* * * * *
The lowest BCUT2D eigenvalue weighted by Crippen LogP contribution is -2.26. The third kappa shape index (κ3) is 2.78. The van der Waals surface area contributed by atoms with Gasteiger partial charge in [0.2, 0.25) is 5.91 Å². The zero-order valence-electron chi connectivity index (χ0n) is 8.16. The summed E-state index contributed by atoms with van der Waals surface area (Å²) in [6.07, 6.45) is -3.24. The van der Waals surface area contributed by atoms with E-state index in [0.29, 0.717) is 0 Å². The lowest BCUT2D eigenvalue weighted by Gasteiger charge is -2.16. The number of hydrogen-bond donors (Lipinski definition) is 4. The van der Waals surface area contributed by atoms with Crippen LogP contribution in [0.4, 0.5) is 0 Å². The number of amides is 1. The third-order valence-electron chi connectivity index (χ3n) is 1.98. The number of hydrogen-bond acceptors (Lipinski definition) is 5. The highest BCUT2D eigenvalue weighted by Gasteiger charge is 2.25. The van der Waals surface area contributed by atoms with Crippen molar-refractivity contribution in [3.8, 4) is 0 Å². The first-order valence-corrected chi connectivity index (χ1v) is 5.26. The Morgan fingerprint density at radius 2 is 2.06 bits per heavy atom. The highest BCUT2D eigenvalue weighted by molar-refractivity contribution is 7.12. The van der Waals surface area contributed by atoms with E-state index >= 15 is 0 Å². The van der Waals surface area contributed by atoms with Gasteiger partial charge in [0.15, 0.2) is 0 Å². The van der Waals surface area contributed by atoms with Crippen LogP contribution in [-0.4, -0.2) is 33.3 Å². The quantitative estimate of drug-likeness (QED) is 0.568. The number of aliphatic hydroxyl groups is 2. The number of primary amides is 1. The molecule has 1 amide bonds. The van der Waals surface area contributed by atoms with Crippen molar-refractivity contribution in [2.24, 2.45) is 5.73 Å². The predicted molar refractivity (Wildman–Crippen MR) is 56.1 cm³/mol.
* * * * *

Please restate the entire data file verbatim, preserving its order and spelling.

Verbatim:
The lowest BCUT2D eigenvalue weighted by Crippen LogP contribution is -2.26. The third kappa shape index (κ3) is 2.78. The van der Waals surface area contributed by atoms with Gasteiger partial charge in [0.2, 0.25) is 5.91 Å². The zero-order valence-electron chi connectivity index (χ0n) is 8.16. The summed E-state index contributed by atoms with van der Waals surface area (Å²) in [6.07, 6.45) is -3.24. The van der Waals surface area contributed by atoms with E-state index in [0.29, 0.717) is 0 Å². The lowest BCUT2D eigenvalue weighted by Gasteiger charge is -2.16. The number of hydrogen-bond donors (Lipinski definition) is 4. The van der Waals surface area contributed by atoms with Crippen LogP contribution in [0.4, 0.5) is 0 Å². The number of amides is 1. The third-order valence-electron chi connectivity index (χ3n) is 1.98. The number of hydrogen-bond acceptors (Lipinski definition) is 5. The highest BCUT2D eigenvalue weighted by Gasteiger charge is 2.25. The van der Waals surface area contributed by atoms with Crippen molar-refractivity contribution in [3.8, 4) is 0 Å². The first-order valence-corrected chi connectivity index (χ1v) is 5.26. The Morgan fingerprint density at radius 2 is 2.06 bits per heavy atom. The highest BCUT2D eigenvalue weighted by molar-refractivity contribution is 7.12. The van der Waals surface area contributed by atoms with E-state index >= 15 is 0 Å². The van der Waals surface area contributed by atoms with Gasteiger partial charge in [0.15, 0.2) is 0 Å². The van der Waals surface area contributed by atoms with Crippen LogP contribution in [-0.4, -0.2) is 33.3 Å². The quantitative estimate of drug-likeness (QED) is 0.568. The number of aliphatic hydroxyl groups is 2. The number of primary amides is 1. The molecule has 1 amide bonds. The van der Waals surface area contributed by atoms with Crippen molar-refractivity contribution in [2.24, 2.45) is 5.73 Å². The predicted molar refractivity (Wildman–Crippen MR) is 56.1 cm³/mol.